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Director’s Council of Public Representatives (COPR)

NIH Public Bulletin – April 2010

Roll the Scroll: Experience an Ancient Text on Your Computer

Format: Web Site
Institute: National Library of Medicine (NLM)

History and high-tech merge in a new twist on NLM's popular online system Turning the Pages, which allows you to turn the pages of a rare book on your computer screen. Now, users can journey back to pre-book times and "unroll the scroll" or, more specifically, the Edwin Smith Papyrus, the world's oldest known surgical document.

The Smith Papyrus was written in Egyptian hieratic script around the 17th century BCE but was probably based on material from a thousand years earlier. The text is a treatise on trauma surgery and consists of 48 cases dealing with wounds and trauma. Each case is laid out using a carefully prescribed formula: a description of the injury; diagnosis; prognosis; treatment; and further explanations of the case, which resemble footnotes.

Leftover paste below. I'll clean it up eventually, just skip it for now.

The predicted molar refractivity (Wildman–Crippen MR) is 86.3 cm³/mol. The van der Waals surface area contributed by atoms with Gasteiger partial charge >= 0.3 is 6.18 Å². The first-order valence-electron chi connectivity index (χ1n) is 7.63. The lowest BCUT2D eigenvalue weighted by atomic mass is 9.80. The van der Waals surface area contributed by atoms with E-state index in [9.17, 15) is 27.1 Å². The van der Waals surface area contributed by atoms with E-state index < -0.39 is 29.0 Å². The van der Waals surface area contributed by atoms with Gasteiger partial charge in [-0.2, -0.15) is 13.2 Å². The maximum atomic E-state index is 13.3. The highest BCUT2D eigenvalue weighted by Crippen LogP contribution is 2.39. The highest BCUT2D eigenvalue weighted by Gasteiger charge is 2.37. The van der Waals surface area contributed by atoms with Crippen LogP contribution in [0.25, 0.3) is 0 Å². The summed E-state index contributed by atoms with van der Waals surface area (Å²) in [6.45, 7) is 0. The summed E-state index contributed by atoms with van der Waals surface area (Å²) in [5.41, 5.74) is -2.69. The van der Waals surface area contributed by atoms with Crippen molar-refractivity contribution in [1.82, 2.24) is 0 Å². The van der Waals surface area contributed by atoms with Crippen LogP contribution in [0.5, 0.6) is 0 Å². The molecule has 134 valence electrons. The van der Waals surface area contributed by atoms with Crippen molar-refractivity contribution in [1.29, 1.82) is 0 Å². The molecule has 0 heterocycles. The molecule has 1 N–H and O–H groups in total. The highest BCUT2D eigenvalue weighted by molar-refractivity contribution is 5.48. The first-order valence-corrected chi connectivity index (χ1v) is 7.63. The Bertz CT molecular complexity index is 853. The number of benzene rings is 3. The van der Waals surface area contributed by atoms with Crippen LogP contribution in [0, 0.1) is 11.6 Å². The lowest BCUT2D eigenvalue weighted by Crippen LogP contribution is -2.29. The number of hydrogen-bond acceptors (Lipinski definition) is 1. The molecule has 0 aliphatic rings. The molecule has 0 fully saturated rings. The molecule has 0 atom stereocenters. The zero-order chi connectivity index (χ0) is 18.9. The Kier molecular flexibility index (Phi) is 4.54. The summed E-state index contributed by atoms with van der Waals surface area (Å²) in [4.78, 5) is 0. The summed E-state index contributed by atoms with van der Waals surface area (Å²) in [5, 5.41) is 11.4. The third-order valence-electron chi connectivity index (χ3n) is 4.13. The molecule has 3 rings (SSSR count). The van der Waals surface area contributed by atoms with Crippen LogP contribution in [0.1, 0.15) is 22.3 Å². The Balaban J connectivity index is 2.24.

"The Smith Papyrus is extremely important," said NLM Director Donald A.B. Lindberg, "because it showed for the first time that Egyptians had a scientific understanding of traumatic injuries based on observable anatomy rather than relying on magic or potions."

Fortunately for potential viewers of the scroll, the computer scientists at NLM also relied on sound scientific principles rather than magic to devise a system that allows the unfurling of the scroll on a computer.

Next Steps

You can read the Smith Papyrus at http://archive.nlm.nih.gov/proj/ttp/flash/smith/smith.html. Visit http://archive.nlm.nih.gov/proj/ttp/requirements.htm to find technical requirements for computers.

This page last reviewed on November 1, 2012

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